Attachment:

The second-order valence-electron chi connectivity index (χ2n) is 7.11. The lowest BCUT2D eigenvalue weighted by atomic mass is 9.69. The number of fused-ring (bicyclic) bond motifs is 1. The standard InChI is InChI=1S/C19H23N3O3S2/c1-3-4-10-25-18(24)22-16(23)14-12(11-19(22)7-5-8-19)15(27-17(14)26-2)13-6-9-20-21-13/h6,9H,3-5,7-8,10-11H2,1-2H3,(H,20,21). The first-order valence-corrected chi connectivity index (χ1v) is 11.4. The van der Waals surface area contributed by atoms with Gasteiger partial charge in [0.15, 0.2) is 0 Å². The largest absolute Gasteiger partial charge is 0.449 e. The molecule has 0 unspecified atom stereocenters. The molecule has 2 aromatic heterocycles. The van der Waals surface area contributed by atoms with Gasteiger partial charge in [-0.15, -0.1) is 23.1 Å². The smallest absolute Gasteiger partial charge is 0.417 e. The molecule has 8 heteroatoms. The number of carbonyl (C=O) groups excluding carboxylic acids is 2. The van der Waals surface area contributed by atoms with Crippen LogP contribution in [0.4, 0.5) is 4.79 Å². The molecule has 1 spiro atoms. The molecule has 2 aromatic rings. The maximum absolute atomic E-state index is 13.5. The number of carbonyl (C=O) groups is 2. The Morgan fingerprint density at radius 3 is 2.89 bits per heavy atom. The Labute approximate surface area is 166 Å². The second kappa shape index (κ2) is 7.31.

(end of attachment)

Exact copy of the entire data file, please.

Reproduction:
The second-order valence-electron chi connectivity index (χ2n) is 7.11. The lowest BCUT2D eigenvalue weighted by atomic mass is 9.69. The number of fused-ring (bicyclic) bond motifs is 1. The standard InChI is InChI=1S/C19H23N3O3S2/c1-3-4-10-25-18(24)22-16(23)14-12(11-19(22)7-5-8-19)15(27-17(14)26-2)13-6-9-20-21-13/h6,9H,3-5,7-8,10-11H2,1-2H3,(H,20,21). The first-order valence-corrected chi connectivity index (χ1v) is 11.4. The van der Waals surface area contributed by atoms with Gasteiger partial charge in [0.15, 0.2) is 0 Å². The largest absolute Gasteiger partial charge is 0.449 e. The molecule has 0 unspecified atom stereocenters. The molecule has 2 aromatic heterocycles. The van der Waals surface area contributed by atoms with Gasteiger partial charge in [-0.15, -0.1) is 23.1 Å². The smallest absolute Gasteiger partial charge is 0.417 e. The molecule has 8 heteroatoms. The number of carbonyl (C=O) groups excluding carboxylic acids is 2. The van der Waals surface area contributed by atoms with Crippen LogP contribution in [0.4, 0.5) is 4.79 Å². The molecule has 1 spiro atoms. The molecule has 2 aromatic rings. The maximum absolute atomic E-state index is 13.5. The number of carbonyl (C=O) groups is 2. The Morgan fingerprint density at radius 3 is 2.89 bits per heavy atom. The Labute approximate surface area is 166 Å². The second kappa shape index (κ2) is 7.31.